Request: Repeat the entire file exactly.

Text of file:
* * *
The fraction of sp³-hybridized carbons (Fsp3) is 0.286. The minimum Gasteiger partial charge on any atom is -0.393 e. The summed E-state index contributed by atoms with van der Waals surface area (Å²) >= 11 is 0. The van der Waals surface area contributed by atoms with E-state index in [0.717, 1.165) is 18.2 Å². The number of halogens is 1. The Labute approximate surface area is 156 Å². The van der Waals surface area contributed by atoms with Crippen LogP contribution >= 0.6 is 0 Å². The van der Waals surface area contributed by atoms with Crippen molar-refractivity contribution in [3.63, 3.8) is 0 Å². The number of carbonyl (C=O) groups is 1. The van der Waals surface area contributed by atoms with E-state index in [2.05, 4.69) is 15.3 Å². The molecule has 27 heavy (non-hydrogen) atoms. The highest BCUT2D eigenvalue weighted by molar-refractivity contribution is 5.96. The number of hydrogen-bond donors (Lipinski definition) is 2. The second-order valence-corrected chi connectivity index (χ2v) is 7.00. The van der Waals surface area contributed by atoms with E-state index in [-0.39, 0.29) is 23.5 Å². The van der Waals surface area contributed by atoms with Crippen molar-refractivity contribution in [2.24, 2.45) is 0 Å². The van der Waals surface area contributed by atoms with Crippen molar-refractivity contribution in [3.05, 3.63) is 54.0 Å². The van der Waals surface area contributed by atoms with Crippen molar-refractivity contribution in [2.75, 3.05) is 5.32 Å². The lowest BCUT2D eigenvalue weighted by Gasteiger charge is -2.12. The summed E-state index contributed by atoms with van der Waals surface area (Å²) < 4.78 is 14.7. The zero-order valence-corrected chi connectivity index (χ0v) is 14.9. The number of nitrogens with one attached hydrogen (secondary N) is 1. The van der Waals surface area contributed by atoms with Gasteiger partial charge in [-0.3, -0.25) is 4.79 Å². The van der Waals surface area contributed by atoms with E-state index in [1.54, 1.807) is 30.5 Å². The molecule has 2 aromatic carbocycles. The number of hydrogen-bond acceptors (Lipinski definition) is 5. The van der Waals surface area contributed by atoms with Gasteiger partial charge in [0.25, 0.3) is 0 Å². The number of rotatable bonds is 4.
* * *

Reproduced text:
The fraction of sp³-hybridized carbons (Fsp3) is 0.286. The minimum Gasteiger partial charge on any atom is -0.393 e. The summed E-state index contributed by atoms with van der Waals surface area (Å²) >= 11 is 0. The van der Waals surface area contributed by atoms with E-state index in [0.717, 1.165) is 18.2 Å². The number of halogens is 1. The Labute approximate surface area is 156 Å². The van der Waals surface area contributed by atoms with Crippen LogP contribution >= 0.6 is 0 Å². The van der Waals surface area contributed by atoms with Crippen molar-refractivity contribution in [3.63, 3.8) is 0 Å². The number of carbonyl (C=O) groups is 1. The van der Waals surface area contributed by atoms with E-state index in [2.05, 4.69) is 15.3 Å². The molecule has 27 heavy (non-hydrogen) atoms. The highest BCUT2D eigenvalue weighted by molar-refractivity contribution is 5.96. The number of hydrogen-bond donors (Lipinski definition) is 2. The second-order valence-corrected chi connectivity index (χ2v) is 7.00. The van der Waals surface area contributed by atoms with E-state index in [-0.39, 0.29) is 23.5 Å². The van der Waals surface area contributed by atoms with Crippen molar-refractivity contribution in [2.24, 2.45) is 0 Å². The van der Waals surface area contributed by atoms with Crippen molar-refractivity contribution in [3.05, 3.63) is 54.0 Å². The van der Waals surface area contributed by atoms with Crippen molar-refractivity contribution in [2.75, 3.05) is 5.32 Å². The lowest BCUT2D eigenvalue weighted by Gasteiger charge is -2.12. The summed E-state index contributed by atoms with van der Waals surface area (Å²) < 4.78 is 14.7. The zero-order valence-corrected chi connectivity index (χ0v) is 14.9. The number of nitrogens with one attached hydrogen (secondary N) is 1. The van der Waals surface area contributed by atoms with Gasteiger partial charge in [-0.3, -0.25) is 4.79 Å². The van der Waals surface area contributed by atoms with E-state index in [1.54, 1.807) is 30.5 Å². The molecule has 2 aromatic carbocycles. The number of hydrogen-bond acceptors (Lipinski definition) is 5. The van der Waals surface area contributed by atoms with Gasteiger partial charge in [0.25, 0.3) is 0 Å². The number of rotatable bonds is 4.